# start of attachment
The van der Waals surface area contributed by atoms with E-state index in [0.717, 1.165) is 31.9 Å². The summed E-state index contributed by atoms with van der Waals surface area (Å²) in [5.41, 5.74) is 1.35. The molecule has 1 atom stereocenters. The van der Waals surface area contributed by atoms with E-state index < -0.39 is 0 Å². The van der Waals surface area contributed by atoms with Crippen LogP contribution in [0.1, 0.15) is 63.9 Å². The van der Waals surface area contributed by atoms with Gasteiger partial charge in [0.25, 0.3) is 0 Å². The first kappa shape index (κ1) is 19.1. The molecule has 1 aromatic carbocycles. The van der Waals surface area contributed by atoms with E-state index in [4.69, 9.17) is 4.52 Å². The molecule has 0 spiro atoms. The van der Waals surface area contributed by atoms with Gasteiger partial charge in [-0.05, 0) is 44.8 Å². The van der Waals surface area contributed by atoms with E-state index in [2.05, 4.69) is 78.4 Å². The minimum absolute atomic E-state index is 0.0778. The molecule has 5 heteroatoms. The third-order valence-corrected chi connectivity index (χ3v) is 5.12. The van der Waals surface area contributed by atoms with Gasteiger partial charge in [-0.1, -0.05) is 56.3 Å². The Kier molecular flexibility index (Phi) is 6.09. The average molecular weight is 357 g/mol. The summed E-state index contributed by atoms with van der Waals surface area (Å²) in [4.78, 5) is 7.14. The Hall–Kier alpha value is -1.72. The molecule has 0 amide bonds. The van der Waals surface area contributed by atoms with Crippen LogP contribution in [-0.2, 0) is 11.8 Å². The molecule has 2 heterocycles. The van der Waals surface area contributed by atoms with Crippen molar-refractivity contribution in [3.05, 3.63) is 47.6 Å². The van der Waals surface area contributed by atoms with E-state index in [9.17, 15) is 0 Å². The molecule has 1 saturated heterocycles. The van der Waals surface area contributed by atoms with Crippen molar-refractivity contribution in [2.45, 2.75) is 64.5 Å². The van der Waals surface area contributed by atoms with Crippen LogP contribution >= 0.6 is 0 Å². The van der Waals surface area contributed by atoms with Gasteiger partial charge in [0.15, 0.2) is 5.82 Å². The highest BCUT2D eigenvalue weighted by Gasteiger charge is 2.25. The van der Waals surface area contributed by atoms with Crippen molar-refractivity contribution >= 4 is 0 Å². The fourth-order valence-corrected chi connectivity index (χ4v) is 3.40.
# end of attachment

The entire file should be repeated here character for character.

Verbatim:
The van der Waals surface area contributed by atoms with E-state index in [0.717, 1.165) is 31.9 Å². The summed E-state index contributed by atoms with van der Waals surface area (Å²) in [5.41, 5.74) is 1.35. The molecule has 1 atom stereocenters. The van der Waals surface area contributed by atoms with E-state index < -0.39 is 0 Å². The van der Waals surface area contributed by atoms with Crippen LogP contribution in [0.1, 0.15) is 63.9 Å². The van der Waals surface area contributed by atoms with Gasteiger partial charge in [0.25, 0.3) is 0 Å². The first kappa shape index (κ1) is 19.1. The molecule has 1 aromatic carbocycles. The van der Waals surface area contributed by atoms with E-state index in [4.69, 9.17) is 4.52 Å². The molecule has 0 spiro atoms. The van der Waals surface area contributed by atoms with Gasteiger partial charge in [-0.05, 0) is 44.8 Å². The van der Waals surface area contributed by atoms with E-state index in [2.05, 4.69) is 78.4 Å². The minimum absolute atomic E-state index is 0.0778. The molecule has 5 heteroatoms. The third-order valence-corrected chi connectivity index (χ3v) is 5.12. The van der Waals surface area contributed by atoms with Gasteiger partial charge in [-0.1, -0.05) is 56.3 Å². The Kier molecular flexibility index (Phi) is 6.09. The average molecular weight is 357 g/mol. The summed E-state index contributed by atoms with van der Waals surface area (Å²) in [4.78, 5) is 7.14. The Hall–Kier alpha value is -1.72. The molecule has 0 amide bonds. The van der Waals surface area contributed by atoms with Crippen LogP contribution in [-0.2, 0) is 11.8 Å². The molecule has 2 heterocycles. The van der Waals surface area contributed by atoms with Crippen molar-refractivity contribution in [3.05, 3.63) is 47.6 Å². The van der Waals surface area contributed by atoms with E-state index in [9.17, 15) is 0 Å². The molecule has 1 saturated heterocycles. The van der Waals surface area contributed by atoms with Crippen molar-refractivity contribution in [2.45, 2.75) is 64.5 Å². The van der Waals surface area contributed by atoms with Crippen LogP contribution >= 0.6 is 0 Å². The van der Waals surface area contributed by atoms with Gasteiger partial charge in [0.15, 0.2) is 5.82 Å². The highest BCUT2D eigenvalue weighted by Gasteiger charge is 2.25. The van der Waals surface area contributed by atoms with Crippen molar-refractivity contribution >= 4 is 0 Å². The fourth-order valence-corrected chi connectivity index (χ4v) is 3.40.